Lesson of the day: I am stubbornly self-accepting.

28 08 2008

So, here’s the long-overdue update on my being neurologically interesting. Essentially (and I found this out a while ago), it’s thought that I likely have NLD – non-verbal learning disorder. I have to go through some more testing to officially confirm this, but it’s thought to be fairly likely that I do have it. Oh yeah, and it’s also a possibility that I have sensory integration disorder as well.

Am I upset over this? No, not really.

I mean, it would be nice if certain things were easier for me. I’d really like to be able to write an essay test without wanting to cry by the end, for one. Also, being more at ease in social situations would be nice. But then again, I sometimes wish my nose was slightly smaller, and my eyes weren’t as close together. Despite my teenage low self-esteem moments, I have this (seemingly ridiculous at times) philosophy that all these things – the learning disability, the physical imperfections, and whatever else, are part of who I am.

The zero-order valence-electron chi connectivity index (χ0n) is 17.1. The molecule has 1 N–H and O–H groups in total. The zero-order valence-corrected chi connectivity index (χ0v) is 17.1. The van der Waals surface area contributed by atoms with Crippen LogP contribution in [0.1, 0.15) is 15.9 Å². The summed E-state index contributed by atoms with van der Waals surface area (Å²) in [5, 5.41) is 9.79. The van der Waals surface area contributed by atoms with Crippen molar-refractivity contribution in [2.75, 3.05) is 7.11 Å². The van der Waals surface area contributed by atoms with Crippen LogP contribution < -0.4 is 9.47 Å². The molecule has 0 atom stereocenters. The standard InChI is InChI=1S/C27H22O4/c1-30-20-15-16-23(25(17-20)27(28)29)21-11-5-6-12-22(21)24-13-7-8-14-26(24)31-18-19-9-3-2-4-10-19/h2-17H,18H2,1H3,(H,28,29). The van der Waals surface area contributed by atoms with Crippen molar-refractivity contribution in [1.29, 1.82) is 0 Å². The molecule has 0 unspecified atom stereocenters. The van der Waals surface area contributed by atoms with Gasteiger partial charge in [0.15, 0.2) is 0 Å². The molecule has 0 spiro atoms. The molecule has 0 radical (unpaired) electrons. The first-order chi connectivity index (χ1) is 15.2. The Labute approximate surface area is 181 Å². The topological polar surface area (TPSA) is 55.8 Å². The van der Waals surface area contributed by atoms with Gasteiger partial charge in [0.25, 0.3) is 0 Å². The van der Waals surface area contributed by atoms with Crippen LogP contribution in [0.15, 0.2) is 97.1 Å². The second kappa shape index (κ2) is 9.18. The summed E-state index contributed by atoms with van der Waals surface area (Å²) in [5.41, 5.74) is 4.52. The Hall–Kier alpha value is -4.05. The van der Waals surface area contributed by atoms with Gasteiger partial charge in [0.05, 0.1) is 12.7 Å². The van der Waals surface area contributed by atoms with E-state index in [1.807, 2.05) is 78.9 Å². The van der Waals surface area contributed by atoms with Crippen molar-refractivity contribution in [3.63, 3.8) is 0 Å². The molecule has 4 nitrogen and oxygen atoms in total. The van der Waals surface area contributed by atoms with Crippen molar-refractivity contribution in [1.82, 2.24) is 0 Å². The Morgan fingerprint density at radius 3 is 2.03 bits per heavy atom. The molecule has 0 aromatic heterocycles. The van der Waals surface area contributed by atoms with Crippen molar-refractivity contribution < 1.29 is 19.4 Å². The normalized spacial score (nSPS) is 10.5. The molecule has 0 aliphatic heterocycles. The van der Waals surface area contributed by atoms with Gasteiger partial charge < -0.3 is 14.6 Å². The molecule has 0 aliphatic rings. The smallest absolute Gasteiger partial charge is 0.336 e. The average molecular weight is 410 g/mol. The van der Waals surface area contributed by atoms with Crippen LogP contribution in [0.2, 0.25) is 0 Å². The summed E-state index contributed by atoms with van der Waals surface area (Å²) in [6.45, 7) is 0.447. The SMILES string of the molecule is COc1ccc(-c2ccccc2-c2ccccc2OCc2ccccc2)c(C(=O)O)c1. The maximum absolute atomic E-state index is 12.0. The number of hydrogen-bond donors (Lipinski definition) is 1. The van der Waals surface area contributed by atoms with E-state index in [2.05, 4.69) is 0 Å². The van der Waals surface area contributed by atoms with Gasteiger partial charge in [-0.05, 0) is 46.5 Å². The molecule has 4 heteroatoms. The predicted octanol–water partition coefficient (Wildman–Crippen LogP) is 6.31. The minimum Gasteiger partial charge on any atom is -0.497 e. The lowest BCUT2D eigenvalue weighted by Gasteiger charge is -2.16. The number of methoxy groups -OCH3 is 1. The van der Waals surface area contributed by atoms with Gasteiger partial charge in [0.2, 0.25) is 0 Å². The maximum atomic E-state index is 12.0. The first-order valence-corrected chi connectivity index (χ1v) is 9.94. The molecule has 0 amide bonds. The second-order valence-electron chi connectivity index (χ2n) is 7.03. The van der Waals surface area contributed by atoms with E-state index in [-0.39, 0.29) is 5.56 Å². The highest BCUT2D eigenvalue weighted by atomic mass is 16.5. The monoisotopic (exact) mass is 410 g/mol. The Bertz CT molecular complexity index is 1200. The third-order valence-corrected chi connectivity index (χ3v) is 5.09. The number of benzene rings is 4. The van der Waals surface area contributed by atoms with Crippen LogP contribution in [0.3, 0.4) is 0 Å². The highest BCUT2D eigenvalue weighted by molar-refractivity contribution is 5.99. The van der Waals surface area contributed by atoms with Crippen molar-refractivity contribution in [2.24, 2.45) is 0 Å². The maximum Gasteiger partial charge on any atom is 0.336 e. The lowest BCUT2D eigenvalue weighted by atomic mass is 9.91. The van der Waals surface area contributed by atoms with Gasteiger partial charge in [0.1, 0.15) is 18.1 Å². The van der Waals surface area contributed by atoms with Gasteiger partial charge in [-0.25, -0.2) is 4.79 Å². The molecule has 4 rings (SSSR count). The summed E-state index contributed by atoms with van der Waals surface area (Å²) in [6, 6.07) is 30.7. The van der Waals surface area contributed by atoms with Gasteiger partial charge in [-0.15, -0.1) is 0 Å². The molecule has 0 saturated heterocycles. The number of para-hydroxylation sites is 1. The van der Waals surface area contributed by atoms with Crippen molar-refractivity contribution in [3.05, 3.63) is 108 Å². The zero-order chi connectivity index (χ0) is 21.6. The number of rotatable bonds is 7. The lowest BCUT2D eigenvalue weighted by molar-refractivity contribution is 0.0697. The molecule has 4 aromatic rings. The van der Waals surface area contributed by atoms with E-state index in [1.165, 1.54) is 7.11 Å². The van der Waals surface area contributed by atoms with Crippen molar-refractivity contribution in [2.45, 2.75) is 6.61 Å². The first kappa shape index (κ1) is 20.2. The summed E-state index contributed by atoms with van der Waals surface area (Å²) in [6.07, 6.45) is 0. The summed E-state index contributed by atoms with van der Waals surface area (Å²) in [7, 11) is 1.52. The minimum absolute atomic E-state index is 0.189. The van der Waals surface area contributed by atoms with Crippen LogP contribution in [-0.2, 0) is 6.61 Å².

Although my different learning style presents me with challenges, I believe I have many talents as well. My verbal skills are quite good – I could talk by about 10 months old, and read at the age of three. But even if I didn’t, to use a cliche: I am what I am. And my biggest issues have not come from my disability itself, but more how people react to someone like me. This is what the social model of disability is about: who I am isn’t the problem, it’s society’s treatment of people with disabilities.

So, no, I don’t want to be “cured”. I don’t think people like me need to be fixed; we’re not broken. We have a lot to offer the world.

I’m feeling rather like this song today:

Some thoughts on “accessibility”

17 05 2008

A couple nights ago, I attended a wonderful workshop about the meaning of “accessibility” and how it relates to disability and other issues. Well, it was an eye-opener, to say the least.